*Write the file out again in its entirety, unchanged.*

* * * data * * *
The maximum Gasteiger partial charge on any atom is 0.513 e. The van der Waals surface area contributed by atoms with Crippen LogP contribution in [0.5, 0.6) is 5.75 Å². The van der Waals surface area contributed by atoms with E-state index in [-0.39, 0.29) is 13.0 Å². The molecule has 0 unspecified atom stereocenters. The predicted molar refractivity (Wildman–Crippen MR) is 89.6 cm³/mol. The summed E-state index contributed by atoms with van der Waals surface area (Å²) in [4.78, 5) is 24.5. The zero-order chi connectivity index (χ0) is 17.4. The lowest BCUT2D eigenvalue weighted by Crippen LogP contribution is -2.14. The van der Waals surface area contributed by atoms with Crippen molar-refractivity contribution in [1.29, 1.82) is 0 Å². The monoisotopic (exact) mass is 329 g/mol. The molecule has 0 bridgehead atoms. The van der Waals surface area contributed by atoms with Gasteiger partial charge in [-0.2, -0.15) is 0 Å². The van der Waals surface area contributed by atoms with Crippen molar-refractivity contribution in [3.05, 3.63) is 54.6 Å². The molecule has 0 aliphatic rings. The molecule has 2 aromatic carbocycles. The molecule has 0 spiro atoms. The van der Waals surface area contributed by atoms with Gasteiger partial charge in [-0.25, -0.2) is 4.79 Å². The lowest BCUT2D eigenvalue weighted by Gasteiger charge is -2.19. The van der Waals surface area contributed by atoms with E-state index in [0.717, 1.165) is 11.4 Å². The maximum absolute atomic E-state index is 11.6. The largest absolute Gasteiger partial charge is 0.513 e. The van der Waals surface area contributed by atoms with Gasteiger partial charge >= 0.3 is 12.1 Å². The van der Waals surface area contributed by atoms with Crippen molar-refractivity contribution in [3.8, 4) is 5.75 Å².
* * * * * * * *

The maximum Gasteiger partial charge on any atom is 0.513 e. The van der Waals surface area contributed by atoms with Crippen LogP contribution in [0.5, 0.6) is 5.75 Å². The van der Waals surface area contributed by atoms with E-state index in [-0.39, 0.29) is 13.0 Å². The molecule has 0 unspecified atom stereocenters. The predicted molar refractivity (Wildman–Crippen MR) is 89.6 cm³/mol. The summed E-state index contributed by atoms with van der Waals surface area (Å²) in [4.78, 5) is 24.5. The zero-order chi connectivity index (χ0) is 17.4. The lowest BCUT2D eigenvalue weighted by Crippen LogP contribution is -2.14. The van der Waals surface area contributed by atoms with Crippen molar-refractivity contribution in [1.29, 1.82) is 0 Å². The monoisotopic (exact) mass is 329 g/mol. The molecule has 0 bridgehead atoms. The van der Waals surface area contributed by atoms with Gasteiger partial charge in [-0.2, -0.15) is 0 Å². The van der Waals surface area contributed by atoms with Crippen molar-refractivity contribution in [3.05, 3.63) is 54.6 Å². The molecule has 0 aliphatic rings. The molecule has 2 aromatic carbocycles. The molecule has 0 spiro atoms. The van der Waals surface area contributed by atoms with Gasteiger partial charge in [-0.25, -0.2) is 4.79 Å². The lowest BCUT2D eigenvalue weighted by Gasteiger charge is -2.19. The van der Waals surface area contributed by atoms with E-state index in [0.717, 1.165) is 11.4 Å². The maximum absolute atomic E-state index is 11.6. The largest absolute Gasteiger partial charge is 0.513 e. The van der Waals surface area contributed by atoms with Gasteiger partial charge >= 0.3 is 12.1 Å². The van der Waals surface area contributed by atoms with Crippen molar-refractivity contribution in [3.8, 4) is 5.75 Å².